As GM prepares for bankruptcy, the subject of the location of its headquarters has suddenly become a hot topic.
I care deeply about the life of the city of Detroit, but am also deeply concerned about the restoration of the automotive industry here and the impact and influence it can have on the entire region.
Shortly after Chrysler got its last big government bailout, in the Lee Iacocca days, I led the development of real estate strategies and design strategies for the company’s relocation out of the city of Highland Park (a internal susburb, totally surrounded by the city of Detroit) to Auburn Hills.
Initially a move for its technology center, it became also the location for its headquarters. Binding headquarters to the tech center made a clear statement of the purpose and focus of the organization, oriented its people, integrated operations, enabled the “platform” organization that eliminated a lot of duplication and waste, and made a great place to come to work. It gave Chrysler a robust life for the next 20 years.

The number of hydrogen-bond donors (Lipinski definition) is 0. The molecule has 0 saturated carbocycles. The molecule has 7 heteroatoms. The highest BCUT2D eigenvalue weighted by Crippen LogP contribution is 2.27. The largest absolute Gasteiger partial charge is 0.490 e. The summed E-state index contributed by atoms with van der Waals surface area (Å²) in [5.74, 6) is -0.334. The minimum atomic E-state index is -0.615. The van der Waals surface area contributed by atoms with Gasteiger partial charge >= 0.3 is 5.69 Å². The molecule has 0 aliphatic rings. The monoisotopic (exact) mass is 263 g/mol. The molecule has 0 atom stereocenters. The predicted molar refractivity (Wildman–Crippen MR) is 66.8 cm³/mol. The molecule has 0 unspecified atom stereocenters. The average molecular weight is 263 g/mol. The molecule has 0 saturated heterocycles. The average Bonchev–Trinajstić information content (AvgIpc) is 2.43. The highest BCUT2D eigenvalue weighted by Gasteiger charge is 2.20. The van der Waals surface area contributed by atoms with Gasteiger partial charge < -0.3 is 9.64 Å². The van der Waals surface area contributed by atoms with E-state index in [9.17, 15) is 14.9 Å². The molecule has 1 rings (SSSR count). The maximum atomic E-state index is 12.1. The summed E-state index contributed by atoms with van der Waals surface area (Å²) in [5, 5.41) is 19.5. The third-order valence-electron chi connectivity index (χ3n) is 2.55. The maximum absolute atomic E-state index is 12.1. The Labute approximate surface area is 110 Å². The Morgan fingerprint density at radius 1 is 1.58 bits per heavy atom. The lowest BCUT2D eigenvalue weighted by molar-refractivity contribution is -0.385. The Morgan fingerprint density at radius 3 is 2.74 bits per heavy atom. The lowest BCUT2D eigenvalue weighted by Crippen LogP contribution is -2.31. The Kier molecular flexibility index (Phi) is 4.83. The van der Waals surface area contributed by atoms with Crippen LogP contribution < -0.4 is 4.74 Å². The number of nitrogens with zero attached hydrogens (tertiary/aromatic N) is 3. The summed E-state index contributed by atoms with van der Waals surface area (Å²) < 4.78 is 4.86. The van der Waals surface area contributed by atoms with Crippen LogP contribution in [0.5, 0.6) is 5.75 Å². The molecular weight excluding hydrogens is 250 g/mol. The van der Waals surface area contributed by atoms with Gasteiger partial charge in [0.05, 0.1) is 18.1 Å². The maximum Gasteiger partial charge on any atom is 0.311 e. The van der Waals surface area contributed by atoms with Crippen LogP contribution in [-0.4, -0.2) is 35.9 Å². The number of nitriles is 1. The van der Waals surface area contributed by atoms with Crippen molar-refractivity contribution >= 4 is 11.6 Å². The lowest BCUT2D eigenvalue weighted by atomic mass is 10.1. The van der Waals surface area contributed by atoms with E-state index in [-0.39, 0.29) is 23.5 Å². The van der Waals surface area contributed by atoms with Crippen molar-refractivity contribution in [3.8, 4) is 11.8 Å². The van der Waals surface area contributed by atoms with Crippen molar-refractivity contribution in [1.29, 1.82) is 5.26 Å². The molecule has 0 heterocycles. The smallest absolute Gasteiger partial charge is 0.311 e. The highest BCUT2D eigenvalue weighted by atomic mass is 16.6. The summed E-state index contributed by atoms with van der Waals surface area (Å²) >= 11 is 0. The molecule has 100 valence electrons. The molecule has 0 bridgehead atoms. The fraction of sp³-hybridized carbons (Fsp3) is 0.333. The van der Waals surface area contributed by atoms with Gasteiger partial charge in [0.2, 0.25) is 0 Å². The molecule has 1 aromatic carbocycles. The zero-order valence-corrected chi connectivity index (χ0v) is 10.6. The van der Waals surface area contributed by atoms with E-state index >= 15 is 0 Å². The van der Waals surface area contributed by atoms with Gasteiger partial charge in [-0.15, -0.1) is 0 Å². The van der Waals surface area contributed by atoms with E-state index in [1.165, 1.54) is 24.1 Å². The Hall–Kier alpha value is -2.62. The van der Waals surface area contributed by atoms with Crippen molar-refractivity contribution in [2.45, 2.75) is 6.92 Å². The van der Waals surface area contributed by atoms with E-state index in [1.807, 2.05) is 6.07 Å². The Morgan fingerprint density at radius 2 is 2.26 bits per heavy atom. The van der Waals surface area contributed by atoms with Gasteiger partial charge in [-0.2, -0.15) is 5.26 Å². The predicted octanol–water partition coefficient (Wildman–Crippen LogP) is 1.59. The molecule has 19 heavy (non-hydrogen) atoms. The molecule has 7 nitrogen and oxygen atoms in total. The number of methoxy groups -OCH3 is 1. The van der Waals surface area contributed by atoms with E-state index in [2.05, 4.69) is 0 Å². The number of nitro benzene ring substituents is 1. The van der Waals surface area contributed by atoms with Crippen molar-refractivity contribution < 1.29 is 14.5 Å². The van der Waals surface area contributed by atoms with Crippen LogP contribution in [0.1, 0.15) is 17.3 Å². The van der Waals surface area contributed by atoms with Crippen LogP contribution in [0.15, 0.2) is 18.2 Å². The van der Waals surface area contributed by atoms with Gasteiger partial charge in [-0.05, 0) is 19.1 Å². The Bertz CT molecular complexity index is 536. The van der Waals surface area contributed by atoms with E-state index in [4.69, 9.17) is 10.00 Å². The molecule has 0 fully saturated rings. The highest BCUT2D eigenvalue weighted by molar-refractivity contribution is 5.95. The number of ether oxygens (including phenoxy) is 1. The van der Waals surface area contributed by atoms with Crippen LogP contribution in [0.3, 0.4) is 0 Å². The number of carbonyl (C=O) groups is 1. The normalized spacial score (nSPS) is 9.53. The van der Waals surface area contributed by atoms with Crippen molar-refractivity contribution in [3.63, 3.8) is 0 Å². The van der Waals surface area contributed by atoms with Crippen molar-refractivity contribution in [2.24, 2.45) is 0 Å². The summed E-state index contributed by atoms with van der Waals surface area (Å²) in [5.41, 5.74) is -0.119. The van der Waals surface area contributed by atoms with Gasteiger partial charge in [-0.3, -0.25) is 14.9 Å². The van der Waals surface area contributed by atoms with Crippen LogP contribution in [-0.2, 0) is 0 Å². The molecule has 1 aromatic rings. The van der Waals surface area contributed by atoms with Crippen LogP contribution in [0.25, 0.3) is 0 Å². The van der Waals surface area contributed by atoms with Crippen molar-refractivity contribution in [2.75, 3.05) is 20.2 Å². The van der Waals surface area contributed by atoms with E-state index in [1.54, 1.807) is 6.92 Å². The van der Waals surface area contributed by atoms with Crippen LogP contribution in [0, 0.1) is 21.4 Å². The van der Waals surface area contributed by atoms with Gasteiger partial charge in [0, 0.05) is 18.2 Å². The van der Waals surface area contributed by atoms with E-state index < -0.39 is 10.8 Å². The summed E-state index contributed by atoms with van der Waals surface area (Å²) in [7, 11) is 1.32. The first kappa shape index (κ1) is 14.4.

Can GM afford to accommodate the political demands to stay in the city of Detroit and miss out on the potential rejuvenating power of sparer and focused resources that a relocation of its headquarters to its Tech Center in Warren might provide?
Here is a more complete presentation of my concerns and links to other information on the subject – Tough Choices – Who to save, GM or Detroit?